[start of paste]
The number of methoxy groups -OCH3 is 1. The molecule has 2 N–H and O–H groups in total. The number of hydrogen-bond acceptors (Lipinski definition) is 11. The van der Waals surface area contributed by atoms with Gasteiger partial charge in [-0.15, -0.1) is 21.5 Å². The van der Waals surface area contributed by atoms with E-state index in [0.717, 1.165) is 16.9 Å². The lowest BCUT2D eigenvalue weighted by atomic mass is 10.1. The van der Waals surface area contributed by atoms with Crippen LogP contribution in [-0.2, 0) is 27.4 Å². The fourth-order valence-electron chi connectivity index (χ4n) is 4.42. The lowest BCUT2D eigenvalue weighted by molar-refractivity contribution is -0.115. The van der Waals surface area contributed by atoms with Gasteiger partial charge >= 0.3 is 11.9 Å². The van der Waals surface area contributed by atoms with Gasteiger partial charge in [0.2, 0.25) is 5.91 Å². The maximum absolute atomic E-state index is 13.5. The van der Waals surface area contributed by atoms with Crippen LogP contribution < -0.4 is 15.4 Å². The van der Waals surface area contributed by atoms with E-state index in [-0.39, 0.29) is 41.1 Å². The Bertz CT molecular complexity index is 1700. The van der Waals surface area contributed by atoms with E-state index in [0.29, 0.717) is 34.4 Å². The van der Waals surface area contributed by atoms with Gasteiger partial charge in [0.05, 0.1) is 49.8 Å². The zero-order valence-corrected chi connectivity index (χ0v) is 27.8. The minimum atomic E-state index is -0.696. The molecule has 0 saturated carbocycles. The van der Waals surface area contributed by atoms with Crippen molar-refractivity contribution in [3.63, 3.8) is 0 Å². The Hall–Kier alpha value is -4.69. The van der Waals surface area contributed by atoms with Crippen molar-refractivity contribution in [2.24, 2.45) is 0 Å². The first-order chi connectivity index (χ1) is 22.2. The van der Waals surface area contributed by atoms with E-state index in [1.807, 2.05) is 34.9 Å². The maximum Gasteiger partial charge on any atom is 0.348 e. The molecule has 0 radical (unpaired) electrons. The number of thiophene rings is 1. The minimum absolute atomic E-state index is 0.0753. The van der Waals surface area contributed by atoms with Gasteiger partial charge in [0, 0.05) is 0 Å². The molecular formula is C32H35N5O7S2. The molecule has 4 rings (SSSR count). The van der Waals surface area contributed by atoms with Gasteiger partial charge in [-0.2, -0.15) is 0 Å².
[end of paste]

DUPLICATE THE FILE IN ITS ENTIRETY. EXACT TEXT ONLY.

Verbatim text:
The number of methoxy groups -OCH3 is 1. The molecule has 2 N–H and O–H groups in total. The number of hydrogen-bond acceptors (Lipinski definition) is 11. The van der Waals surface area contributed by atoms with Gasteiger partial charge in [-0.15, -0.1) is 21.5 Å². The van der Waals surface area contributed by atoms with E-state index in [0.717, 1.165) is 16.9 Å². The lowest BCUT2D eigenvalue weighted by atomic mass is 10.1. The van der Waals surface area contributed by atoms with Crippen LogP contribution in [-0.2, 0) is 27.4 Å². The fourth-order valence-electron chi connectivity index (χ4n) is 4.42. The lowest BCUT2D eigenvalue weighted by molar-refractivity contribution is -0.115. The van der Waals surface area contributed by atoms with Gasteiger partial charge >= 0.3 is 11.9 Å². The van der Waals surface area contributed by atoms with Gasteiger partial charge in [0.2, 0.25) is 5.91 Å². The maximum absolute atomic E-state index is 13.5. The van der Waals surface area contributed by atoms with Crippen LogP contribution < -0.4 is 15.4 Å². The van der Waals surface area contributed by atoms with E-state index in [-0.39, 0.29) is 41.1 Å². The Bertz CT molecular complexity index is 1700. The van der Waals surface area contributed by atoms with E-state index in [0.29, 0.717) is 34.4 Å². The van der Waals surface area contributed by atoms with Gasteiger partial charge in [0.05, 0.1) is 49.8 Å². The zero-order valence-corrected chi connectivity index (χ0v) is 27.8. The minimum atomic E-state index is -0.696. The molecule has 0 saturated carbocycles. The van der Waals surface area contributed by atoms with Crippen molar-refractivity contribution in [3.63, 3.8) is 0 Å². The Hall–Kier alpha value is -4.69. The van der Waals surface area contributed by atoms with Crippen molar-refractivity contribution in [2.24, 2.45) is 0 Å². The first-order chi connectivity index (χ1) is 22.2. The van der Waals surface area contributed by atoms with E-state index in [1.807, 2.05) is 34.9 Å². The maximum Gasteiger partial charge on any atom is 0.348 e. The molecule has 0 radical (unpaired) electrons. The number of thiophene rings is 1. The minimum absolute atomic E-state index is 0.0753. The van der Waals surface area contributed by atoms with Gasteiger partial charge in [0, 0.05) is 0 Å². The molecular formula is C32H35N5O7S2. The molecule has 4 rings (SSSR count). The van der Waals surface area contributed by atoms with Gasteiger partial charge in [-0.2, -0.15) is 0 Å².